**Philip Koopman, Carnegie Mellon University**

This is a C++ program that computes the maximum length achievable at a particular HD for a given CRC polynomial. It also computes examples codewords to show why the HD cannot be achieved at longer dataword lengths than computed.

- Source code: hdlen.cpp
- Directory save with test script: hdlen.tar.gz -- Run the "build.me" script to build and test the software.

**./hdlen <file.txt**- No parameters performs entire HD profile analysis of inputs.
- Example gives entire HD profile of hexadecimal polynomials in the file "file.txt" with one polynomial per line of the input file. Also works with interactive input (stdin).

**./hdlen 0x82608edb**- One parameter performs entire HD profile analysis of polyonmial given on command line
- Gives entire HD profile of CRC-32, which results in:

0x82608edb {4294967263,91607,2974,268,171,91,57,34,21,12,10,10,10}

**./hdlen 6 8 <file.txt**- Two parameters performs partial HD profile analysis of inputs.
- Gives partial HD profile (HD=6, HD=7, HD=8) of hexadecimal polynomials in the file "file.txt" with one polynomial per line of the input file. Also works with interactive input (stdin).

**./hdlen 0x82608edb 5 7**- Three parameters performs partial HD profile analysis of polyonmial given on command line.
- Gives partial HD profile of CRC-32 (HD=5, HD=6, HD=7), which results
in:

0x82608edb {?,?,2974,268,171,?,?,?,?,?,?,?,?}

Note: all polynomials are in implicit +1 format.

**# 0xea HD=3 len=85 Example: Len=86 {0} (0x80) (Bits=2)**- This polynomial has HD=3 up to and including dataword length 85.
- An example of a codeword that violates HD=3 is as follows:
- Length of dataword is 86 (codeword is therefore 86+8=94 bits long). The example length is always one bit longer than the maximum HD dataword length shown (i.e., 85+1=86). The last line of the per-HD data has a length of NONE, providing an example showing that the indicated HD cannot be supported by the polynomial at any length.
- Bit 0 is set (note that dataword bits are numbered 0..85). This is the first bit in the dataword, making it the bit furthest away from the FCS field. In other words, this bit has been cycled through a CRC shift register 86 times. The examples always have bit 0 set.
- The FCS from computing the CRC for this dataword is 0x80. In other words, this is the residual CRC computation value after computing the CRC over an 86 bit data word with all zeros except the first bit (bit 0)
- There are two bits set in this codeword (one bit from {0} plus one bit in the FCS value of 0x80=two bits), confirming HD=2 for this codeword

**0xea {85,85,2,2}**- 0xea is the polynomial
- {85,85,2,2} is the list of all lengths, and is a summary of the preceding lines.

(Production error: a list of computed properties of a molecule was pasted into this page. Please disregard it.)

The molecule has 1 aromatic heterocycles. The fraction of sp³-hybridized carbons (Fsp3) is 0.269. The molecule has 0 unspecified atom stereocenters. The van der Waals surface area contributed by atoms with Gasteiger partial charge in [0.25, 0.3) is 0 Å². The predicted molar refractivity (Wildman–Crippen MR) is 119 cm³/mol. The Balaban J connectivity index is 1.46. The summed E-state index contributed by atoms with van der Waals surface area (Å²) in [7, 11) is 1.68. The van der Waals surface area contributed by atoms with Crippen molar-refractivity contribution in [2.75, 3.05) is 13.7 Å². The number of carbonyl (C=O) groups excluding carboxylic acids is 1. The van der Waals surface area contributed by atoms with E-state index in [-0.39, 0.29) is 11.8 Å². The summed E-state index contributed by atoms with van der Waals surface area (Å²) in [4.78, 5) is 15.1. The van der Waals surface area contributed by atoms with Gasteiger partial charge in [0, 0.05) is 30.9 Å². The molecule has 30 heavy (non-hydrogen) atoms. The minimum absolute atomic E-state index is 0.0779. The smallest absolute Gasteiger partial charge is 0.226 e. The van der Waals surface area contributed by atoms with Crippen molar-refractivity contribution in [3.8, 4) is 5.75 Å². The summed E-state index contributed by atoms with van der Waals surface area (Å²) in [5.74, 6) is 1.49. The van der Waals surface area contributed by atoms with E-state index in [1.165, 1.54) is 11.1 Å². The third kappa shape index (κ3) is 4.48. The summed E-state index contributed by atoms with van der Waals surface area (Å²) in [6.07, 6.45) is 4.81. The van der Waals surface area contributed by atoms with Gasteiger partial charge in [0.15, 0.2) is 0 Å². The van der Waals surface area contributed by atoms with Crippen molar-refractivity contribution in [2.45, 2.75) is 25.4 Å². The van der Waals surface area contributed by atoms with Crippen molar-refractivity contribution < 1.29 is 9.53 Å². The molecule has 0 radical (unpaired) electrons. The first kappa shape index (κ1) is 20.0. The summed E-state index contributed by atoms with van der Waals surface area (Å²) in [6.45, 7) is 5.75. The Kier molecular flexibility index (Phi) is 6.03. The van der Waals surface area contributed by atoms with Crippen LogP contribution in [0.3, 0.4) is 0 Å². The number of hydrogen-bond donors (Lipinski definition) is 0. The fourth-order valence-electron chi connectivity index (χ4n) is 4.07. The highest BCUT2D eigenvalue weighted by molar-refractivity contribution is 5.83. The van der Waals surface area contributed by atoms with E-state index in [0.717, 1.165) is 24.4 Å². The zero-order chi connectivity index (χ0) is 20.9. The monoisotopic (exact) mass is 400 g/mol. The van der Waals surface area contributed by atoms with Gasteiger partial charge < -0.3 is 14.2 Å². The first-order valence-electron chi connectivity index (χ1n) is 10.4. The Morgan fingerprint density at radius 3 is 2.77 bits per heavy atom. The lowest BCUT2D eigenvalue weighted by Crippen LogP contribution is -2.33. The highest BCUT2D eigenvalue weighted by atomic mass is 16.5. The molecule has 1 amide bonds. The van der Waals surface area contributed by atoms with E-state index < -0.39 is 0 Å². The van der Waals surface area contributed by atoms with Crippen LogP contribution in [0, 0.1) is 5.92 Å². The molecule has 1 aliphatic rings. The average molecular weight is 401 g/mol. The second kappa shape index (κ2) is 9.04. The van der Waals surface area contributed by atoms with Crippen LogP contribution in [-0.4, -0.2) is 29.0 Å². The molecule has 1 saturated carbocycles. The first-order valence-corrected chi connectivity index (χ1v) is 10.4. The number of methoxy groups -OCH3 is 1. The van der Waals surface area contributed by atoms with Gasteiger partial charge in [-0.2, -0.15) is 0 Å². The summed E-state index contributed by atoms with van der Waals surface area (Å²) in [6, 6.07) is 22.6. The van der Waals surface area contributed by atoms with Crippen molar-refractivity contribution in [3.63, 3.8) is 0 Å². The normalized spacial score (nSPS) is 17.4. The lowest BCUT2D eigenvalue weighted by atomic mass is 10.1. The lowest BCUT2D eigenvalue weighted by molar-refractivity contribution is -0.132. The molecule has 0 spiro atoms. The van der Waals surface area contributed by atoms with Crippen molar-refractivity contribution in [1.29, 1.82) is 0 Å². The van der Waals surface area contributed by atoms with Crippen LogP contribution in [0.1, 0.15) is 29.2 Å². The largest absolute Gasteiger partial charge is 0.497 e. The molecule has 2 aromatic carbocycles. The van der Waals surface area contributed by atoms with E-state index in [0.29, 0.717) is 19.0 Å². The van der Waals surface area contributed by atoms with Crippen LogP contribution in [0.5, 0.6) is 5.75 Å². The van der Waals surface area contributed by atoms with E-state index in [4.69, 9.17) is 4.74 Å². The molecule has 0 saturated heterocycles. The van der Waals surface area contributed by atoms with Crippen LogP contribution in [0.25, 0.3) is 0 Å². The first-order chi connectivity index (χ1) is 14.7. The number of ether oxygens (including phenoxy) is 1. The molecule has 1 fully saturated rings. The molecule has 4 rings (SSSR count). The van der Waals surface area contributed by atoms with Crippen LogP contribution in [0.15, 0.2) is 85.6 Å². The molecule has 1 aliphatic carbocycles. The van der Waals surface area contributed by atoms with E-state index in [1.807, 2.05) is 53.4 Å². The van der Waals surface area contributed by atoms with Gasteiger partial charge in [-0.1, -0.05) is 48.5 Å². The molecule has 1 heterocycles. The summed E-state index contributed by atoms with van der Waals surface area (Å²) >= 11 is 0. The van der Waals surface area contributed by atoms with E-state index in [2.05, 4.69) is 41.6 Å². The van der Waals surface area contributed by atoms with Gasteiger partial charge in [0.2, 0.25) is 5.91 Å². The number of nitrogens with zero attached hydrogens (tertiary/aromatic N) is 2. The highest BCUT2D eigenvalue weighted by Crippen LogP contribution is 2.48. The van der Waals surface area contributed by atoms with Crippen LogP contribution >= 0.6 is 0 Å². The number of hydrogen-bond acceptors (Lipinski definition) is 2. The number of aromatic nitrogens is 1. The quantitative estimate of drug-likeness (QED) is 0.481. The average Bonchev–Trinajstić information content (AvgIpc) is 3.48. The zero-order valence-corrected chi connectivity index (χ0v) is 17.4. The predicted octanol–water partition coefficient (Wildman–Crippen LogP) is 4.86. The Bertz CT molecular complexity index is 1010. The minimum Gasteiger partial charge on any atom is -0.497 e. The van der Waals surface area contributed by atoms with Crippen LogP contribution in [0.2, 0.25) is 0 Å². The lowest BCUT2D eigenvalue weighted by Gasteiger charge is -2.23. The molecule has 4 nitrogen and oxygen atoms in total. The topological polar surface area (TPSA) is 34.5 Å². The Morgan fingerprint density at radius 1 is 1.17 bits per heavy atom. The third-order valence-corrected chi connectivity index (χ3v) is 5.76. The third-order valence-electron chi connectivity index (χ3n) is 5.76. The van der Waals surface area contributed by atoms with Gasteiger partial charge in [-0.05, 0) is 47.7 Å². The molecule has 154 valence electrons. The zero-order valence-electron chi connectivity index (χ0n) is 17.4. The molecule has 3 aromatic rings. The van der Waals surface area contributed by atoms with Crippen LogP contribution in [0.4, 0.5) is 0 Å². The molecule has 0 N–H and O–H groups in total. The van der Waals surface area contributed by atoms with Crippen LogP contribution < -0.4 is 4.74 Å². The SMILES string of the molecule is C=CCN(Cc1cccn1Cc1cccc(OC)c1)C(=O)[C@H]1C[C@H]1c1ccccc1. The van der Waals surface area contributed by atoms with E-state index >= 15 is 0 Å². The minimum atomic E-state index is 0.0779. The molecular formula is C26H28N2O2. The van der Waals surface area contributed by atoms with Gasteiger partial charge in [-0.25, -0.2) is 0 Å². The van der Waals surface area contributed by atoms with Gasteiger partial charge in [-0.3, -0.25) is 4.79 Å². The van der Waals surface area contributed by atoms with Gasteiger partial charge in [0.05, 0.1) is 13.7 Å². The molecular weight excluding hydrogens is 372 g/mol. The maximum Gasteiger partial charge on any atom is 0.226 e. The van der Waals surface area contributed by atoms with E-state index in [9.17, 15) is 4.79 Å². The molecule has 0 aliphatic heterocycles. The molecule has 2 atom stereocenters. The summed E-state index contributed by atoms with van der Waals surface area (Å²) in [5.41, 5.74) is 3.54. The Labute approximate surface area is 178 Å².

- A "?" means that a particular HD length was not computed as a result of using the min/max HD input parameters

While significant effort has been spent on ensuring accuracy, ** USE OF
THIS SOFTWARE IS ENTIRELY AT YOUR OWN RISK.** All warranties and
assurances of fitness for purpose are disclaimed. In particular, this code has
NOT been developed to safety critical software standards. You have the source
code, so if you want to use this to validate CRC performance you should first
assure yourself that you trust the source code (probably with the compiled
optimization #define flag turned off). If someone has the resources and team
depth to certify this code to an appropriate SIL I'd be delighted to
redistribute that code. This source code is completely different than the
Hamming Weight evaluation code, and uses generally different algorithms. All
that having been said, if you find a bug let me know and I'll look into it as I
have time. If someone would like to perform independent review and evaluation
to ensure quality that would be great -- let me know.

Compiled with g++ 5.3.0 (GCC) with minimal library dependencies, but has
been updated to use of -std=c++11

More recently compiled with g++ 6.4.0 (GCC). ** If you're getting run time
errors please ensure that your copy of GCC is up to date.** In several
cases a GCC update has solved run-time problems.

The code is written to handle up to 64 bit CRCs. However, it is a brute force evaluation tool, so for large dataword lengths evaluation times can get long. 32-bit polynomials can be evaluated within reasonable time with a few particular HD value exceptions. Special case code for HD=3 and HD=4 evaluation helps, but does not attempt to exploit analytic properties of primitive polynomials.

This web page and all data files are Copyrighted 2015-2019 by Philip Koopman, Carnegie Mellon University.

This work is licensed under a
Creative
Commons Attribution 4.0 International License.

Please note that if any data errors or other issues are identified they will be updated at this page, but not necessarily anywhere that has copied these results. Therefore, you should always confirm at this URL: http://users.ece.cmu.edu/~koopman/crc/ that you have the most current version of data before using it.

Change log:

- 7/26/2015: Version 1.0.0 and test files released
- 8/27/2016: Version 1.1.0 and test files released; updated for C++11 and compiles clean with additional warning flags enabled.
- 1/6/2019: Version 1.1.1 update to avoid initialization bug in HDLen::HDLen(Poly_t poly) that was only affecting code compiled on some compilers but not others.